Saturday, December 12, 2009

New York City in My Box

Wealth and poverty share the same sidewalks of New York City.

Celebrities from all walks of life grace the city with their presence and their dollars.

Street vendors sell their wares to awe-struck tourists looking for a piece of the Big Apple to take back home. "I 'heart' NYC" items sell like hot cakes at stores everywhere throughout the city.

An old man, huddled beneath a mound of dirty blankets struggling against the 24-degree weather, accepted a half-smoked cigarette from a man walking past him. The man asked if he needed anything else, to which the old man replied, "I need something to eat, man."

I heard the man's request for food but kept walking. A few steps away from him, I remembered the pieces of bread in my pocket. I had enjoyed a sumptuous lunch at the trendy Cafe Lalo and wrapped the leftover bread inside a napkin and slipped it into my coat pocket to later share with my daughter-in-law. I walked back to his mountain of blankets and offered him the bread. He thanked me with a "God bless you." The verse from Matthew 24:34 came racing to my mind, "...when I was hungry you gave me something to eat..." I returned his blessing with "Merry Christmas."

The Salvation Army bell ringers stand their posts at street corners graciously accepting donations from passersby. The giver is greeted with "Happy Holidays" in thanks for the money dropped in the red kettle.

Blended aromas of street-cart-cooked hot dogs, roasted nuts, and pretzels assault the shoppers on their way to the next tourist attraction or business meeting. The ever-present desire to eat walked with me through the clouds of tempting food smells.

Central Park is an enigma in this city of skyscrapers, constant noise, and chaos. The Park is quiet and serene. I felt like I stepped back in time before developers snatched up the land and started plopping buildings down everywhere. Peace, so unnoticed in the City, enveloped me like a warm blanket as we followed the winding walk trails through the Park. The ice skating rink in the Park provided an uncommon form of relaxation for Misi as she skated lap after lap.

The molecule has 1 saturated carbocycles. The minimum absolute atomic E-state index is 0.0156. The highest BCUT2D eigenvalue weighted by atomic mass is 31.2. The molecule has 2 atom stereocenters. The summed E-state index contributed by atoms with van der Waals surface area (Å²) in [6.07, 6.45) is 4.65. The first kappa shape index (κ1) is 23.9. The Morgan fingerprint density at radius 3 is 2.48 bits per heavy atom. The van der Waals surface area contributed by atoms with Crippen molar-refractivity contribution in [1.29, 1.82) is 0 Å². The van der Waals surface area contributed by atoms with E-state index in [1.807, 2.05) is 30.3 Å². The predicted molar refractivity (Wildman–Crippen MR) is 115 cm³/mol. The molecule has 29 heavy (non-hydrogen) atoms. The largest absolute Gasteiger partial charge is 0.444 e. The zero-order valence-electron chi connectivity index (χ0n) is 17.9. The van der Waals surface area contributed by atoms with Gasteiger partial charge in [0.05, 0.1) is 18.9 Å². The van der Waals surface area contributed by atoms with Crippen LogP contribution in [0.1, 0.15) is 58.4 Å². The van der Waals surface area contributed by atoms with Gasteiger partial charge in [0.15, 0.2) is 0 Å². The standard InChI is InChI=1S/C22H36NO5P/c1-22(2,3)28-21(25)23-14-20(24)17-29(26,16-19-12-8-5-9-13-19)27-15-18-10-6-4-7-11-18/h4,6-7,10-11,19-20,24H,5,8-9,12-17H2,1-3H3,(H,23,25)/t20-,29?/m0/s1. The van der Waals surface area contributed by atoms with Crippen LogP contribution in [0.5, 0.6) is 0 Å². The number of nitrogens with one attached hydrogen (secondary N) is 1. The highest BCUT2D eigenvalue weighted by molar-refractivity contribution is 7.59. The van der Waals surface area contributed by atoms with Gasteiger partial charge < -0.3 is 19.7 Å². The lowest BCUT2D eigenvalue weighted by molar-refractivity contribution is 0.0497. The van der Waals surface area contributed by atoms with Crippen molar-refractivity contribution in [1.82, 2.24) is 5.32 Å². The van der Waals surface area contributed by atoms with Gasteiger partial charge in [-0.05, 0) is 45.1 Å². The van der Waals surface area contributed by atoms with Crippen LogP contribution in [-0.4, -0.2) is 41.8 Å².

Sirens blare non-stop. Policemen are on every major street corner watching all who walk past, ever vigilant to look for trouble before it breaks out. Office buildings have guards posted at the entrances to check all who come inside. The events of September 11th forever changed the emotions of the city.

I saw a man lying on the sidewalk by my hotel, shot dead by police officers minutes before I arrived to hail a taxi. The victim was a sidewalk vendor who fired rounds at an undercover cop when asked for his vendor ID and permit. Crowds gathered as the officers screamed for everyone to "get back." The shooting left me nervous, and I watched people closer as I passed them on the street.

Price-gouging, or that's how it feels, is rampant. A package of cigarettes costs $11 and people pay the price. Some restaurants charge $12 for an egg, cooked any way; but that's all you get: an egg cooked any way you want. A bowl of oatmeal cost $10 at our hotel.

It is a city unlike any other I've ever visited. I felt myself sucked into the excitement and wonderment of the place called The Big Apple. I fell prey to the magnet of souvenir vendors just like thousands of other tourists. I stood transfixed at the sounds and sights of this city different from my own.

As I explored the city by myself one day, I came upon the First Baptist Church of NYC. An elderly lady greeted me at the front door and invited me to come in to see the auditorium and rest for a moment. We talked for a few minutes, and I asked her this question: "How do you share you faith in a city like this one?"

She chuckled and said, "Well, you just open your heart and share it. It's real easy, you know. People are hungry to know we are here."

She explained that the Baptist Church doesn't meet on Sunday evenings and a Presbysterian congregation rents the building for their services. The place is packed out with young people each Sunday night and many are being reached for Christ, right in the heart of the city. Praise the Lord there is a light shining in the darkness.

Yes, New York City sits on a pedestal of its own in a variety of ways, but it shares a commonness with even the smallest of towns: people looking for their way in this world, to be loved and to love. As the lady at the church said, "just open your heart and share it."

"Lord, thank you for the opportunity to experience New York City at Christmas. Thank you for providing together time with Misi. Thank you for people willing to share their faith in a city focused on the window dressings of life. Bless those who serve you and increase their efforts. May New York City feel your presence, not just in the lights and sounds of Christmas, but all year long."

1 comment:

  1. Sharron, this is such a good piece! I didn't know you had a blog and was thrilled about a chance to hear something like this from my "long lost friend!" I lived in NYC one summer (1974) while doing Baptist Home Mission Board summer missions in college. I lived with a missionary couple in Queens. New York City is a different village from my own, to say the least! Well, keep writing...apparently you're really good at it! Ellen Mixon